Stanford University's computer network hacked again


Getting hacked once is usually a wake-up call. Getting hacked a second time so soon may be indicative of a serious vulnerability. And by serious, we mean possibly life-threatening.

The scramble is on to change passwords all over the Stanford campus. For the second time in less than three months, hackers have breached security into two campus networks. This time, no one is sure of the extent of the intrusion. Stanford will only say it doesn't believe any financial or health information was stolen, nor social security numbers.

But on May 14, a hacker named "Agent 47" stole the names, email addresses, photos, and other data for more than 1,400 users and thenposted the compromised data online for others to see.

Students aren't surprised Stanford has been targeted by hackers.

"I wasn't really surprised because that seems to be going on at major research institutions, which is what Stanford is, so I changed my password right away," geology graduate student Anne Sanquini said.

Stanford and other recently hacked high-profile internet sites generally have strong protection for their servers. So hackers find another way to break in.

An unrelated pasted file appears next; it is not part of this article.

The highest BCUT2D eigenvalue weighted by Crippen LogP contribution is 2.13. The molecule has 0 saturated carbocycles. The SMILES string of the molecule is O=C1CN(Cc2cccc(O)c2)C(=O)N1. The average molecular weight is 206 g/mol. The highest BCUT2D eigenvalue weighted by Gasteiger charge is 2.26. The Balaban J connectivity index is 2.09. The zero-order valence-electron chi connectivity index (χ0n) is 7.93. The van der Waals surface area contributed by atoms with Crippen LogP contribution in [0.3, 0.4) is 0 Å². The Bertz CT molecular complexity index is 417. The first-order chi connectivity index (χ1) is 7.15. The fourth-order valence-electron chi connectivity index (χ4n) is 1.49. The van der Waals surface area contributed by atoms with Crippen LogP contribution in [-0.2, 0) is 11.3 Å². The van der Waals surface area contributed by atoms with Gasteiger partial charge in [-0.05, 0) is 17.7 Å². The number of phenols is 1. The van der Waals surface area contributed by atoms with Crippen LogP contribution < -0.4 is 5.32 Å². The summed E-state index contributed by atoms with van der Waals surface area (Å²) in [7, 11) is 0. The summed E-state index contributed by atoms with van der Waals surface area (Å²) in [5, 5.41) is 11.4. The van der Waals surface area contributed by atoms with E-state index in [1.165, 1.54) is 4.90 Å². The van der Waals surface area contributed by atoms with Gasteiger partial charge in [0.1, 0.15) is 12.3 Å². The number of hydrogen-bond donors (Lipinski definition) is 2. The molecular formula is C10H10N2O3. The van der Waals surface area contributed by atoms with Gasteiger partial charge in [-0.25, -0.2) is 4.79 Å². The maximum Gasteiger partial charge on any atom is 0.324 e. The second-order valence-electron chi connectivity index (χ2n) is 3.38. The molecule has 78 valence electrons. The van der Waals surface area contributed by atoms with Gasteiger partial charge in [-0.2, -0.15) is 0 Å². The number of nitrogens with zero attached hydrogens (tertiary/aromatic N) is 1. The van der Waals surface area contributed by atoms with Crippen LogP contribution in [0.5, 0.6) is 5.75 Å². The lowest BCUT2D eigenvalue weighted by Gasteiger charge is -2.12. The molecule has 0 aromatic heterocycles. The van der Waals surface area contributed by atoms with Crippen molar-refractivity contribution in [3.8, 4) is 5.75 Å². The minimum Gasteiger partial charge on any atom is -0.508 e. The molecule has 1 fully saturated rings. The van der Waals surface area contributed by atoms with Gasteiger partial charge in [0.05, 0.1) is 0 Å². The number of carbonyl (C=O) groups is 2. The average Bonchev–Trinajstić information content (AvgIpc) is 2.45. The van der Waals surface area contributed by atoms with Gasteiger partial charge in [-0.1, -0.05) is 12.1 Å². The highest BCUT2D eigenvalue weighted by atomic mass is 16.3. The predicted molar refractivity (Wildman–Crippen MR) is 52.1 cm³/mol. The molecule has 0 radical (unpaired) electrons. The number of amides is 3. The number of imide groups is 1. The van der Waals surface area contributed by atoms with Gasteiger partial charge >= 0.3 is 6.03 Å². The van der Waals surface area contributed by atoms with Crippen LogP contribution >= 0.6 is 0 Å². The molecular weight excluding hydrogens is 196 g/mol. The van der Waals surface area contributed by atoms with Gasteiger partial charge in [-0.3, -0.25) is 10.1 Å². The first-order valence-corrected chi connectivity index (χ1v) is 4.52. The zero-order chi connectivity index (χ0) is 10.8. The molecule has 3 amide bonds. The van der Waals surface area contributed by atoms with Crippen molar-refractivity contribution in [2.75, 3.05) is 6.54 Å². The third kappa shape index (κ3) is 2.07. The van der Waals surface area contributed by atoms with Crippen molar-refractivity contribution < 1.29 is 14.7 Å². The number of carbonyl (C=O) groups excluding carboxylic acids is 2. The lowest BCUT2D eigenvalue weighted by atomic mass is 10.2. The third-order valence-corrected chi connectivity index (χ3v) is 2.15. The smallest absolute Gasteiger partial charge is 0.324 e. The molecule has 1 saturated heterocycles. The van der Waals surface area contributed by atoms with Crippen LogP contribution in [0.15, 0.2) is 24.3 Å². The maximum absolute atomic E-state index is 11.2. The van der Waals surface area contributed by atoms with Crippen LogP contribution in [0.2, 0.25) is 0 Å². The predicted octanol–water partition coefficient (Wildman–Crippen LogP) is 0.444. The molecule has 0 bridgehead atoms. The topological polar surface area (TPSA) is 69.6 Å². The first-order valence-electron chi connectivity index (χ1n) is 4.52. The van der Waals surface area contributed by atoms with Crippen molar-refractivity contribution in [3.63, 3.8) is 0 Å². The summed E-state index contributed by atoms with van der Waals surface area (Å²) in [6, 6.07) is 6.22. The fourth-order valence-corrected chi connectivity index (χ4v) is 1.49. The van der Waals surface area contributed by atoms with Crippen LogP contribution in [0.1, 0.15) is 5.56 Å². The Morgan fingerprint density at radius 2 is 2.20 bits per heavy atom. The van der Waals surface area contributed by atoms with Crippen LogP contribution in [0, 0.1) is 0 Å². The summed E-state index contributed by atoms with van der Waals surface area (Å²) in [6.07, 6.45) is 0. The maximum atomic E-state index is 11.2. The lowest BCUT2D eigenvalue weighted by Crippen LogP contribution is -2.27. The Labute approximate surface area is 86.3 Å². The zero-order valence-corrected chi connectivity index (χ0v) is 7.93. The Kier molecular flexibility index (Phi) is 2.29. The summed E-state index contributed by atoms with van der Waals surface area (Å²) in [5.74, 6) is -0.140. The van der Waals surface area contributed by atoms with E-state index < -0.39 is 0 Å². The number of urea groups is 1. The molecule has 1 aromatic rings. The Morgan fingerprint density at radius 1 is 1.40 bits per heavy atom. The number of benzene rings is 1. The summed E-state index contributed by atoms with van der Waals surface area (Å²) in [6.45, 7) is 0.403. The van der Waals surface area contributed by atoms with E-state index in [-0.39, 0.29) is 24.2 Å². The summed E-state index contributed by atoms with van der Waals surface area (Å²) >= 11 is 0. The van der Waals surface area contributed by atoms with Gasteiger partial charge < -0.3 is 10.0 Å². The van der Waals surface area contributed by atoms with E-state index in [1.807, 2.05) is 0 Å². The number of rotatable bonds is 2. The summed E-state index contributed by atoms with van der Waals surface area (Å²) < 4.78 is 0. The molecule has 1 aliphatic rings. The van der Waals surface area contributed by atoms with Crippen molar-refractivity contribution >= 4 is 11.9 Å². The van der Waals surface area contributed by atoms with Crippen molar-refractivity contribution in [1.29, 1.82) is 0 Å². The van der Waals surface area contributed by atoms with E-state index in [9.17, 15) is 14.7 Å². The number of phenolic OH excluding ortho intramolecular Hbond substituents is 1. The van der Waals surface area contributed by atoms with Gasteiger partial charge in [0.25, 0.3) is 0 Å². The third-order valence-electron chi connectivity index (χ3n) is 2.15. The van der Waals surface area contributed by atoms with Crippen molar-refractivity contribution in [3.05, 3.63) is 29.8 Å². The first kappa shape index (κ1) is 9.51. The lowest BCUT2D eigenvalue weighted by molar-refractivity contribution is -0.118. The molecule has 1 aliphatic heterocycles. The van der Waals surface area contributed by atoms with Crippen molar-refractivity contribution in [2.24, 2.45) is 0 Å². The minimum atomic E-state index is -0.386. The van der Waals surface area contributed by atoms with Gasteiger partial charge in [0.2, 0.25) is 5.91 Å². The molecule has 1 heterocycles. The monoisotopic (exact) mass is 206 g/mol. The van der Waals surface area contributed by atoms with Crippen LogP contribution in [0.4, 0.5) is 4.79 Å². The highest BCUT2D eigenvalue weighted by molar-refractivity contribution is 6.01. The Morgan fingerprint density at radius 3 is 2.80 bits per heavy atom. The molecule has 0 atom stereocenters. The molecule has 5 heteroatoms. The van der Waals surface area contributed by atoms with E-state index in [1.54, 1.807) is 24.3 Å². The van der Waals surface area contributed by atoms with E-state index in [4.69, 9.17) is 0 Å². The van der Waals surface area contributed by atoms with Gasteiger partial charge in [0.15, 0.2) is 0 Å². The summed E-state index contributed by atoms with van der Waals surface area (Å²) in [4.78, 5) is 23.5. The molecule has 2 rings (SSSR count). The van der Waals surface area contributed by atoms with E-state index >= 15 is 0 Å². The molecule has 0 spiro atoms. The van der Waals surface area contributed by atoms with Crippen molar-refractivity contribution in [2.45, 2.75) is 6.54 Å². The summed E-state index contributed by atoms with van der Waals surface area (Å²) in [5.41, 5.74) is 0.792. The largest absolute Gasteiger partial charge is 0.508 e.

"These hackers, they compromise the student or a faculty person and use that trusted student and trusted device to get to servers and compromise stuff that's sitting on it," said Jay Chaudhry, CEO and Chairman of Zscaler, an internet security firm in San Jose.

So a list of user names can be how hackers can gain access to sensitive data or enlist the server to send out malicious code and attacks across the internet.

Of particular concern to internet security experts is Stanford's medical center. In this era of robotic surgery and computer-linked diagnostic devices and record keeping, a hacker could intrude on patient care and threaten the life of a patient.

"If the bad guys get to it, they can change settings, configurations, they can mess it up, which means things aren't happening the way they should be happening," Chaudhry said. When asked if these actions could endanger somebody's life, he answered, "Absolutely."

Chaudhry estimates the break-in could cost Stanford several million dollars to beef up security, to change passwords, to modify websites, and to verify sensitive data on its servers have not been compromised.

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